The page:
Dubroff: Mission Produce IPO holds lessons for industry, region
UPDATE: Mission Produce began trading on the Nasdaq at 12:16 p.m. on Oct. 1. Follow the stock here.
The window for initial public stock offerings rarely opens as wide as it has in the fall of 2020. That’s remarkable given the COVID-19 pandemic, the election campaign and governments racking up debt like crazy.
But after watching Mission Produce CEO Steve Barnard cleverly build a powerhouse agribusiness, I’m not surprised that he’s taken the opportunity to jump through the IPO window.
Mission is set to begin trading on the Nasdaq on Oct. 1 at a price of $12 per share, below the company’s original expectations of $15 to $17.
I’ve taken some time to look through the company’s filings with the U.S. Securities and Exchange Commission, and here are a few highlights:
• This Oxnard-based company is a really big player in avocados, but there is room for growth. It distributed 558 million pounds in 2019, dwarfing its nearest competitors, which include Santa Paula-based Calavo. Its revenues of $883 million are substantial enough to make it a global leader. But the U.S. avocado industry alone is a $6.4 billion at retail prices.
• Mission Produce has likely been thinking about an IPO for a while. One sign is that it had a really good year in 2019, especially when it comes to operating profits. Its fiscal year ended Oct. 31 showed earnings before taxes, depreciation and interest were $123 million, or roughly three times the $43 million reported a year earlier. Cash grew to $64 million from $28 million a year earlier. All that happened despite modest revenue growth—somebody was paying attention.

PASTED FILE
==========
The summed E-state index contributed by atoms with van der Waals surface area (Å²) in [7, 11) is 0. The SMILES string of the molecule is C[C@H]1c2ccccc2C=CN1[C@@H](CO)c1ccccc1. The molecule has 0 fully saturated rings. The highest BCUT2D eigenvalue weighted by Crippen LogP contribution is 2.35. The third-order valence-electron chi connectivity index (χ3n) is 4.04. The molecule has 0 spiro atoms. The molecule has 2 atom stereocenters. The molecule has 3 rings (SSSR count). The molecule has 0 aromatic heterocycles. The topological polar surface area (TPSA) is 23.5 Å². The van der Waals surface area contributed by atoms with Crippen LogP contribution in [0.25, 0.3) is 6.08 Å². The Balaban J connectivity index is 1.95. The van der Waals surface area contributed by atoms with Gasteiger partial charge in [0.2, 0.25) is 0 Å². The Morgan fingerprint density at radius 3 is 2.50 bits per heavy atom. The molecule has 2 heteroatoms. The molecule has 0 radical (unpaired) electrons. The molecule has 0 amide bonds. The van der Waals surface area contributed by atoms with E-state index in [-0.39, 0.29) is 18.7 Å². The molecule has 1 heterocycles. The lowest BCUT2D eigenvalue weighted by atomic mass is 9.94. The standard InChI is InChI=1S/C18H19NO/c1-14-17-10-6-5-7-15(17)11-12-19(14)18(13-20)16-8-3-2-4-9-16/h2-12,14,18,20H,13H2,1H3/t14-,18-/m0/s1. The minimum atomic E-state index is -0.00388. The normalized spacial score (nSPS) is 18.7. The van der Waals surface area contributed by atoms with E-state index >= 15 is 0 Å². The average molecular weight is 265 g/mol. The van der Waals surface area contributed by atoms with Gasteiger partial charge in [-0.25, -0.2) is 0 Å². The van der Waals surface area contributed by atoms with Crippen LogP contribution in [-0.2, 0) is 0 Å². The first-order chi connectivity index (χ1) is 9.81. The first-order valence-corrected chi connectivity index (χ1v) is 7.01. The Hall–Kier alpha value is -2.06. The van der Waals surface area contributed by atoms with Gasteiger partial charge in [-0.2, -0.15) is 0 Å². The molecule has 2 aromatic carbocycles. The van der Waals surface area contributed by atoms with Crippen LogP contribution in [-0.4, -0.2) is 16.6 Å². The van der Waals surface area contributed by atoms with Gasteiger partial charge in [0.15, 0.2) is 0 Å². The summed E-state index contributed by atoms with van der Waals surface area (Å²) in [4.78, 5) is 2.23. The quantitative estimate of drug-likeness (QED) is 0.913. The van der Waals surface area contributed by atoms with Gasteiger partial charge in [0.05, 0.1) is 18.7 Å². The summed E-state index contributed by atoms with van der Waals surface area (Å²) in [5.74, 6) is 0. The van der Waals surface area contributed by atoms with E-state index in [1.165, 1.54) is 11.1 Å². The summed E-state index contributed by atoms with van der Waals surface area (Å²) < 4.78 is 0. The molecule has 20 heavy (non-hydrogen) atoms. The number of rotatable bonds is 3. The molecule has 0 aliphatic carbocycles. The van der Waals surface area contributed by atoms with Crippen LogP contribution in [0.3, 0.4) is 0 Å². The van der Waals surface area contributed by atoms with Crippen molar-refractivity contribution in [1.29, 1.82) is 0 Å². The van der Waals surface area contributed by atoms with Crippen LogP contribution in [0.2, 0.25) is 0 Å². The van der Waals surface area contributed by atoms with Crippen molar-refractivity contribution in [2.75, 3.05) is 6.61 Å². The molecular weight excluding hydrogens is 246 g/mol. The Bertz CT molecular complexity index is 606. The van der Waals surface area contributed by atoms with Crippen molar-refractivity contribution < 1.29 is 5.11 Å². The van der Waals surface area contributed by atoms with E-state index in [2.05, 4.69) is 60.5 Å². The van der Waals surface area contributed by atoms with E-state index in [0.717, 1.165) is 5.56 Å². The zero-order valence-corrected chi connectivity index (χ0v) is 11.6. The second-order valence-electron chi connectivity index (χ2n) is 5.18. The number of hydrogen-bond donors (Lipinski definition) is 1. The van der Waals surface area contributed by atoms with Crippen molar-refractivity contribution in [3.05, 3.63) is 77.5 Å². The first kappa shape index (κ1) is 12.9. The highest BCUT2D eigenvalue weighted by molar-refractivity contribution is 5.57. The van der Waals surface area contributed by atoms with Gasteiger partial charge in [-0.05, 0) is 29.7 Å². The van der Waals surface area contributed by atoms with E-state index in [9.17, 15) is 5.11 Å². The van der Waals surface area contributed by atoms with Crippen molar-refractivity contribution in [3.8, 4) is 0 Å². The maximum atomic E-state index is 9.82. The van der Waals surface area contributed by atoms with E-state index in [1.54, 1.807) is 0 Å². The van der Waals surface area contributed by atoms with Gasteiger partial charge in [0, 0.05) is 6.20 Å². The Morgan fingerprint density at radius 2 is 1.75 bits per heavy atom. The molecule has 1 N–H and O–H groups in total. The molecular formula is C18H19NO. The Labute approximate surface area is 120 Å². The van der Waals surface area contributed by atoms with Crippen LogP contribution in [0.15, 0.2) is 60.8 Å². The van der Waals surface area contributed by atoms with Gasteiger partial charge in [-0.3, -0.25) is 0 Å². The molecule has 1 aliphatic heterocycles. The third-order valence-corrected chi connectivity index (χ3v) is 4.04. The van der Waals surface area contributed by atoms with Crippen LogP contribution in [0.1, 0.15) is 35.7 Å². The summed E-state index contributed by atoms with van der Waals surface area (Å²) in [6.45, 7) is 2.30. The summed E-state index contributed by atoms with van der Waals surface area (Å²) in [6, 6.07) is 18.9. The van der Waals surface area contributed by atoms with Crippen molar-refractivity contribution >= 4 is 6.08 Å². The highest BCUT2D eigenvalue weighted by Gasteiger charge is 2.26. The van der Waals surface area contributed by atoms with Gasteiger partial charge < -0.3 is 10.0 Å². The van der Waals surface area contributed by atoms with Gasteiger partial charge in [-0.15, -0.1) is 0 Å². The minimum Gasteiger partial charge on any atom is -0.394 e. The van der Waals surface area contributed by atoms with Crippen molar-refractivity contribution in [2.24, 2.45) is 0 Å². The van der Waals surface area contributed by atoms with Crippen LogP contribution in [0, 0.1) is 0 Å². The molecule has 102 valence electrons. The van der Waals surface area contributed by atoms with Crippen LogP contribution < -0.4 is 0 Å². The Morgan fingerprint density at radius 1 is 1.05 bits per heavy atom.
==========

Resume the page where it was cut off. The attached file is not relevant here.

• Vertical integration is part of the plan. For decades, Mission has been doing for avocados what Limoneira, based in Santa Paula, has been trying in lemons in recent years. It grows in the U.S., Mexico and Peru and then packs, ships and delivers to customers directly. Size gives it strength and a new, 200,000-square-foot facility in Laredo, Texas will provide efficiencies in getting Mexican product to the U.S. market.
• Barnard has been willing to trade equity for opportunity. One of Mission’s largest shareholders is Luis A. Gonzales, a director, whose family sold its Grupo Arato avocado holdings to Mission Produce in 2018 and now owns around 20 percent of the stock. The SEC filings say that an entity controlled by Gonzales’ wife will sell 946,800 shares in the offering. Another big investor is Taylor Family Investments, which is also selling 946,800 shares in the offering. Barnard, 68, and his family own about 6.1 million shares, or 9.6 percent of the company, and they’re not selling. The expected price is around $17 per share, which would make the Barnard holdings worth around $100 million, before any additional stock options kick in.
• Mission had a recent stumble in diversification. The SEC filings say that a 60-percent owned blueberry venture in Peru has encountered greater-than-expected competition and it took a small write-down on its investment.
• This is something of a family business. The SEC filings say Steve Barnard’s sons, Ben and Keith, are both vice presidents, and the father and sons are co-owners of an avocado oil venture called AvoPacific Oils.
• This is a big deal for the region. With Calavo and Limoneira both public, the IPO for Mission Produces cements Ventura County’s role as a global hub for lemons, avocados and specialty crops. The IPO will generate a lot of paper wealth for the Barnard family and there will be plenty of people in the region—including some at Cal Poly, San Luis Obispo, Barnard’s alma mater—who will be paying attention.
• Henry Dubroff is owner and editor of the Business Times. He can be reached at firstname.lastname@example.org.